Thanks, Gerald and Matt. I'm pretty careful about not bringing non-native plants onto my property, but to be honest, it had never occurred to me that this fish might have the potential to contaminate the very creek he was netted from. Clearly, I need to start considering a wider scope. I'm eco-sensitive but a relative fish novice. I promise I'll either pass him along to another native fish enthusiast or euthanize him if that becomes necessary, rather than return him to our creek. Thanks for the FB link.

 

The Festivum hasn't shown any evident infection, just a pair of arcs where scales are missing and the underlying skin is roughed up. I was hesitant to blame the Madtom for the injury, which has occurred three times, but the symmetrical arcs are just the right size to match his gape and he's the only other large fish in the tank. If I could just see an attack, I'd know for sure, but they always seem to happen at night. I think I'll try padding the inside of the aquarium lid with a thin sheet of closed-cell foam, to help rule out the possibility of self-injury by the Festivum and continue to observe for a week or so.



#5 Michael Wolfe

Michael Wolfe
  • Board of Directors
  • North Georgia, Oconee River Drainage

Posted 03 December 2015 - 08:00 PM

I think the MM is your culprit.  I have seen two in the same tank literally lock jaws with each other and hold on for almost a minute while they twisted each other around.  I have also seen marks on a Creek Chub that they could not eat, but who was frequently chased out of the preferred hiding spot.

 

So while I normally go with Gerald is always right about these things... I am am going to say that something is going on... but lets ask a few more questions...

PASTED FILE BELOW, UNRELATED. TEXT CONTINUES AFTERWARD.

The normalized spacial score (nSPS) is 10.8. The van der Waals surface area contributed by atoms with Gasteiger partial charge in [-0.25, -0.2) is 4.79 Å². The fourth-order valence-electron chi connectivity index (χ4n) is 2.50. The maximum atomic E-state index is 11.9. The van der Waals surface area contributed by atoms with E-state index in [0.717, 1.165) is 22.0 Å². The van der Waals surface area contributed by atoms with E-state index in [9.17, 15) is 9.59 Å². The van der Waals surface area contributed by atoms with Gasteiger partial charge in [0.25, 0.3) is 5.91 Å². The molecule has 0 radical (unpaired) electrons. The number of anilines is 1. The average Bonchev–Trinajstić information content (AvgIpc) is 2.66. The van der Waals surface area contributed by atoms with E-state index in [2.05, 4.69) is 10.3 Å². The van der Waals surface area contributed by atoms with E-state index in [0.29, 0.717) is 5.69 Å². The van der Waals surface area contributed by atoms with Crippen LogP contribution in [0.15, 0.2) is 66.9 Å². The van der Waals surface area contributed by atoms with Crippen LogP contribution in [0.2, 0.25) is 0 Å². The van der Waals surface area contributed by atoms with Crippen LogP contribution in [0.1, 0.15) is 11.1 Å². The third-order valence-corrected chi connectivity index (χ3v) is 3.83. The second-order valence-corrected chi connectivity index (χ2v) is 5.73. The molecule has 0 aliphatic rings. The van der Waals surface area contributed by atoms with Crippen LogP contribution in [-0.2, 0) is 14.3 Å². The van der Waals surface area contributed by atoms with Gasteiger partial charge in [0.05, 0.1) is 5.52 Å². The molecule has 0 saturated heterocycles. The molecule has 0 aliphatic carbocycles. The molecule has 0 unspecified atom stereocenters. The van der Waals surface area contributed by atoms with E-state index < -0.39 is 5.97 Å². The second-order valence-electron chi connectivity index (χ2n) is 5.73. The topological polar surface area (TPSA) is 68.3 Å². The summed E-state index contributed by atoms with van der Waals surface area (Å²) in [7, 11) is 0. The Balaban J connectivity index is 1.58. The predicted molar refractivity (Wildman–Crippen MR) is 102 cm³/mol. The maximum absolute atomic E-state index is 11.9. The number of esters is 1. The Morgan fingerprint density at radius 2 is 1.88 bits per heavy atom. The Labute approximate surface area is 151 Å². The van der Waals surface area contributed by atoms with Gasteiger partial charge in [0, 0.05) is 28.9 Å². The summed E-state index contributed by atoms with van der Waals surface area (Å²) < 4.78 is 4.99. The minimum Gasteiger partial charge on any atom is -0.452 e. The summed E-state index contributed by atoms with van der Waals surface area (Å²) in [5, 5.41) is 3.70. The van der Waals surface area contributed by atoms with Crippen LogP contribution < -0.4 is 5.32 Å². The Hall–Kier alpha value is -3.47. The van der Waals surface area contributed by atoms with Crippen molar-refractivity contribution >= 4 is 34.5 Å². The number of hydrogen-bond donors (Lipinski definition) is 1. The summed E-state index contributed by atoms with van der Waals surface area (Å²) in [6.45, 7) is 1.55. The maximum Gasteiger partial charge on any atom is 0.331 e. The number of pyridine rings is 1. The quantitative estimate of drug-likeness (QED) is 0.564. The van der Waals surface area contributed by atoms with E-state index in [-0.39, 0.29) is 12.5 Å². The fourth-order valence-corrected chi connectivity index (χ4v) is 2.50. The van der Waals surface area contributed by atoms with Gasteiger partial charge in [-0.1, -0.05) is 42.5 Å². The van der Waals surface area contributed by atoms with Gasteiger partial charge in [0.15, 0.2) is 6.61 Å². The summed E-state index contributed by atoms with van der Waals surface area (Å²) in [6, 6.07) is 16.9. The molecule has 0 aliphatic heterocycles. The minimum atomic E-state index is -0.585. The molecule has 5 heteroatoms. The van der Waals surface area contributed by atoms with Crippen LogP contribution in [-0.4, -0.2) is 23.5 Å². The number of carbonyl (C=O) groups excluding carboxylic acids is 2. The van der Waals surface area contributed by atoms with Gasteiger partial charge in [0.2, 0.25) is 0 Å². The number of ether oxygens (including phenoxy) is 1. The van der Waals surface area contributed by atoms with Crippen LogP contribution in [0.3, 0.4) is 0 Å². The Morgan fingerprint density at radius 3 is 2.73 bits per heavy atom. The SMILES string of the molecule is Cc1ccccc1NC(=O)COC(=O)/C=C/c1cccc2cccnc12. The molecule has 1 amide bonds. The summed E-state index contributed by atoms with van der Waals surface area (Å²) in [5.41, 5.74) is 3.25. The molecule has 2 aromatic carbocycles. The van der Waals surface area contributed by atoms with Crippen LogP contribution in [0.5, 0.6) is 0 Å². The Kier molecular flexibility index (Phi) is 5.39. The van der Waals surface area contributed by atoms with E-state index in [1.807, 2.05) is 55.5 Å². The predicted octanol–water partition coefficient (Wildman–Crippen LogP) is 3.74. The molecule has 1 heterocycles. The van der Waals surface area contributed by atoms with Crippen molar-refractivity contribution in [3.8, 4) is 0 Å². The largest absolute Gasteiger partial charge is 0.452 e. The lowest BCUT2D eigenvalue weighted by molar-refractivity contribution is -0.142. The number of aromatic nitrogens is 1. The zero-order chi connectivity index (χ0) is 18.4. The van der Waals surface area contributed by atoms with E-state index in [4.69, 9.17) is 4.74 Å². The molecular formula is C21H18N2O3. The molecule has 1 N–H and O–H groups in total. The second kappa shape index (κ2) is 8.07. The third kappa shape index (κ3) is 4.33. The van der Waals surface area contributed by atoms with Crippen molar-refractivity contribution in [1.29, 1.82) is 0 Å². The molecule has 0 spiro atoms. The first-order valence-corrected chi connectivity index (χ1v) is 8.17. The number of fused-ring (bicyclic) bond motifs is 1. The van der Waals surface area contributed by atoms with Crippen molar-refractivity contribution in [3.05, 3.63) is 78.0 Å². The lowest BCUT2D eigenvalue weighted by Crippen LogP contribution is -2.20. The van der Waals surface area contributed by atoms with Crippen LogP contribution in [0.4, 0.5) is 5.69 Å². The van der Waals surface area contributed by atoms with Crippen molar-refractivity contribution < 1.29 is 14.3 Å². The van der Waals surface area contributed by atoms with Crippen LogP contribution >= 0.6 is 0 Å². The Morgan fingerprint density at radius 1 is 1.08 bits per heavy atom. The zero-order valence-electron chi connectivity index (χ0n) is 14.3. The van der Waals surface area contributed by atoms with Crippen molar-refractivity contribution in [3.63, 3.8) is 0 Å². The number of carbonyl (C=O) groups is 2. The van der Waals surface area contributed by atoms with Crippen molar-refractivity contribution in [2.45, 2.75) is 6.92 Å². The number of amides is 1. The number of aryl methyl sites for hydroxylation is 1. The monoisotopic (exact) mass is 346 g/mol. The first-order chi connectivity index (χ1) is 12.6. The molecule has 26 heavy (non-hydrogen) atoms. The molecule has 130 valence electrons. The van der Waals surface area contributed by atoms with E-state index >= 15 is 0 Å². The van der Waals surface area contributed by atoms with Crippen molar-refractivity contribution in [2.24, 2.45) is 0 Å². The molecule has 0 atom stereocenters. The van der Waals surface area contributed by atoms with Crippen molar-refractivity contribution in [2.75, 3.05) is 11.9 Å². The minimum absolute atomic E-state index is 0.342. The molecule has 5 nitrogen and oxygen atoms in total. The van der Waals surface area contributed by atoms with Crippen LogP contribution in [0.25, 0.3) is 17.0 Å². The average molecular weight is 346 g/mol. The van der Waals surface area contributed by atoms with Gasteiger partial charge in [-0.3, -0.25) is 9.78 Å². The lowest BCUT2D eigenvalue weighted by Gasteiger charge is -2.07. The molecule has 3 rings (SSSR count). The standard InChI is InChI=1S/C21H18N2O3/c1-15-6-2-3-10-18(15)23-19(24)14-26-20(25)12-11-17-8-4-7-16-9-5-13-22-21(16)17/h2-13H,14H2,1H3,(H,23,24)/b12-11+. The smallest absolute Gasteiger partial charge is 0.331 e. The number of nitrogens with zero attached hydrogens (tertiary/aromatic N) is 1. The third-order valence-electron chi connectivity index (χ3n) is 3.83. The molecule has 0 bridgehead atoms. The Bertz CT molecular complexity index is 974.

Where is the MM favorite spot to hide and hang out... does he have a cave... or does he have to hang out in a dense plant... or what?

 

What are the chances that the F is either wandering into that location or actively trying to hide in that same spot?

 

If you get the right combination of answers to the above two question I guarantee you someone is going to get their face bit!


Either write something worth reading or do something worth writing. - Benjamin Franklin

#6 Michael Wolfe

Michael Wolfe
  • Board of Directors
  • North Georgia, Oconee River Drainage

Posted 03 December 2015 - 08:02 PM

oh, and in my opinion belligerent and margined madtom was redundant especially after you indicated a full sized individual.


Either write something worth reading or do something worth writing. - Benjamin Franklin

#7 Matt DeLaVega

Matt DeLaVega
  • Board of Directors
  • Ohio

Posted 03 December 2015 - 08:47 PM

Though slightly smaller, I am beginning to wonder if MM's are much more aggressive than stonecat.


The member formerly known as Skipjack


#8 gerald

gerald
  • Global Moderator
  • Wake Forest, North Carolina

Posted 04 December 2015 - 10:09 AM

I guess i've just never kept a madtom who was quite so belligerent.  I've seen them battle with each other and with similar cave-defending fish, but mid-water fish too big to eat were always ignored IME.  Behavior can be unpredictable, and we don't know what insidious role the festivum might be playing in this feud.  Michael's questions & speculations about competition for good hiding spots might be the key.  Adding more caves (coconut halves, clay pots, bamboo) just might solve the dispute.


Gerald Pottern
-----------------------
Hangin' on the Neuse
"Taxonomy is the diaper used to organize the mess of evolution into discrete packages" - M.Sandel